Brian Rutenberg

Brian Rutenberg: The Pond

February 27, 2020 - July 31, 2020
New York, NY – From February 27 through April 25, 2020, Forum Gallery, New York, will present The Pond, an exhibition of new abstract landscape paintings by Brian Rutenberg. For this exhibition, his seventh at Forum Gallery, Brian Rutenberg (b. 1965) has created twelve new paintings inspired by the heat, humidity and landscape of his native South Carolina lowcountry. About this latest body of work, Brian Rutenberg writes: "Humidity made me a painter. All of these new paintings are meditations on an imaginary pond as seen through veils of South Carolina Lowcountry heat. The oval has been a primary shape in my work for forty-five years; my first paintings were watercolors of a pond near my childhood home in Myrtle Beach, where I spent a lot of time because I had buck teeth and was horrible at sports. Little did I know, the directness and simplicity of those studies would provide me with a lifetime of imagery. Everything I’m trying to do in my paintings is embodied in the solitary act of viewing a pond. Foreground is close, my sneakers on the muddy bank. Middle ground is the protective gelatin of water. Background is far away. Content is a function of how near or far away things appear from your face. As I walk around to the other side, that which was hidden becomes visible. Likewise, a painting doesn’t reveal itself all at once, but in flecks of partial recognition. I love parades and processionals for this reason. A processional abandons its starting point. Travel eliminates its origins. We are where we go. I paint because I can never see enough places. So, I return to one. My movement becomes a pond, the pond becomes a thought, and the thought returns me to the wealth of humidity." In conjunction with this exhibition, Forum Gallery will release Brian Rutenberg’s new monograph, A Little Long Time. The second monograph of his paintings, this new book documents works completed since the publication of Brian Rutenberg (Radius Books) in 2008. A Little Long Time is a large-scale, hardcover book, with 152 pages, 129 color plates and a lively text by Rutenberg that draws on his life experience and what took him on his career path as a painter. The book will be available for purchase from Forum Gallery during the exhibition. Brian Rutenberg (born 1965, Charleston, SC) lives and works in New York City. He is a Fulbright scholar (1997) and a graduate of The College of Charleston and the School of Visual Arts (NY). Rutenberg’s paintings are collected throughout the United States and Europe and are in the permanent collections of museums including the Butler Institute of American Art, Youngstown, OH; Yale University Art Gallery, New Haven, CT; Peabody Essex Museum, Salem, MA; Nassau County Museum of Art, Roslyn, NY; Gibbes Museum of Art, Charleston, SC; Hunter Museum of American Art, Chattanooga, TN; Naples Museum of Art, Naples, FL; Boca Raton Museum of Art, Boca Raton, FL; Ogden Museum of Art, New Orleans, LA; and the Morris Museum of Art, Augusta, GA. He has been the subject of one-person exhibitions at institutions across the country including the Cress Gallery of Art at The University of Tennessee, Chattanooga, TN (2004); the Gibbes Museum of Art, Charleston, SC (2009); the Cotuit Center for the Arts, Cotuit, MA (2014); and a retrospective at the Saginaw Art Museum, Saginaw, MI in 2017.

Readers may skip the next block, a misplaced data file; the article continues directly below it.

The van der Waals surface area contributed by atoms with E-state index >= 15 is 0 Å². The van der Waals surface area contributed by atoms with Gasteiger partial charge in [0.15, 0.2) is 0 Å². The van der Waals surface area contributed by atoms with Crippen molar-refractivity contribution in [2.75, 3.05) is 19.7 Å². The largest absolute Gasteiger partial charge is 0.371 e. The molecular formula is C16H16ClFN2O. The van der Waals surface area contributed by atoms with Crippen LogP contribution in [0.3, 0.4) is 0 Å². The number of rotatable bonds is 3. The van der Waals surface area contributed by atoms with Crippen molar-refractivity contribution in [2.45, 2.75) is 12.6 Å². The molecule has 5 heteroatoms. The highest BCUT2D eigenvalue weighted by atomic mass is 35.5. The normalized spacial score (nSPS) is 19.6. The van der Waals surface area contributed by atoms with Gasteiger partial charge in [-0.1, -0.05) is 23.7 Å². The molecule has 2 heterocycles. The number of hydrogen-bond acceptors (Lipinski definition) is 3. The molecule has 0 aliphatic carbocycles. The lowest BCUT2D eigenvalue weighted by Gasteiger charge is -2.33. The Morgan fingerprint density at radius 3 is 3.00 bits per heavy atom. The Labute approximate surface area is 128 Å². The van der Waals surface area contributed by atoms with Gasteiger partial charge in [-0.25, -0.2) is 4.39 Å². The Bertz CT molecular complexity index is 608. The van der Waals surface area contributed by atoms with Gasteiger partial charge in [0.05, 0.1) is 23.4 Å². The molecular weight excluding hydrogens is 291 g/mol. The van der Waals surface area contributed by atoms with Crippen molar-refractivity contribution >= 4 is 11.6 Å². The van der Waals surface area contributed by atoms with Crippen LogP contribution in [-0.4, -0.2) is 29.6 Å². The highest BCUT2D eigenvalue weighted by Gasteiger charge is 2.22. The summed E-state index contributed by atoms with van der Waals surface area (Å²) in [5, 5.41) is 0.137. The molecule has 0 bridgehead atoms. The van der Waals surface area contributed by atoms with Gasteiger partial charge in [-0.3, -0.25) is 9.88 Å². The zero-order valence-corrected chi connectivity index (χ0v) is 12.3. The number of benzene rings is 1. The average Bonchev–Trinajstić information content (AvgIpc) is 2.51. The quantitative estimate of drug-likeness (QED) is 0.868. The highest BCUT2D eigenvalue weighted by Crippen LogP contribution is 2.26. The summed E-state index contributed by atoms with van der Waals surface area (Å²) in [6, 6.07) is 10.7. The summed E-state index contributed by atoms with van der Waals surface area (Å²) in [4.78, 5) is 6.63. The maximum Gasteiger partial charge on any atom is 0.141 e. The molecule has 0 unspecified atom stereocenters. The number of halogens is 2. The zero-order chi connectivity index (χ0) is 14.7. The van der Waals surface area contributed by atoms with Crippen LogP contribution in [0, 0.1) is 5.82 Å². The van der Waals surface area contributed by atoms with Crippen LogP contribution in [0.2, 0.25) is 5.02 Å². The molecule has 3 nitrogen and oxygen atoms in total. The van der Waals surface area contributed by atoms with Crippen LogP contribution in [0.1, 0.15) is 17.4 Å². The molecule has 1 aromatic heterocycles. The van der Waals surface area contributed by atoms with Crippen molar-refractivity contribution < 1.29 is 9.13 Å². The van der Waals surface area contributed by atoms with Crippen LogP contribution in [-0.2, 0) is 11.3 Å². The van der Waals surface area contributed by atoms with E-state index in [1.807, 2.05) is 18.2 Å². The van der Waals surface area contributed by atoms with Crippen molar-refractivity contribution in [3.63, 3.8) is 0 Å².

Andrew Wyeth

Andrew Wyeth: Five Decades

January 16, 2020 - February 22, 2020
New York, NY – From January 16 to February 22, 2020, Forum Gallery, New York, presents an exhibition of works by Andrew Wyeth (1917-2009), who set the standard for American figurative art in the second half of the Twentieth Century.  Working in pencil, watercolor, egg tempera and his much-beloved personal medium of drybrush, Wyeth, throughout his life, was a resolute champion of the universal life force of each person he chose to paint, and of the unique, difficult, ever-changing rural American world in which he chose to live.  His art was controversial as it was popular, and he remains one of very few living artists to be celebrated by important single-person exhibitions at The Metropolitan Museum of Art in New York (1976) and the National Gallery of Art, Washington, DC (1987). Andrew Wyeth: Five Decades at Forum Gallery features paintings dated from 1940 through 1994, including landscapes that imply personal struggle and portray great beauty; and provocative figurative works, including examples from The Helga Pictures. Image: Andrew Wyeth, Frozen Race, 1969, watercolor on paper, 20 1/4 x 29 1/4 inches © 2020 Andrew Wyeth / Artists Rights Society (ARS), New York

Xenia Hausner

November 14, 2019 - January 11, 2020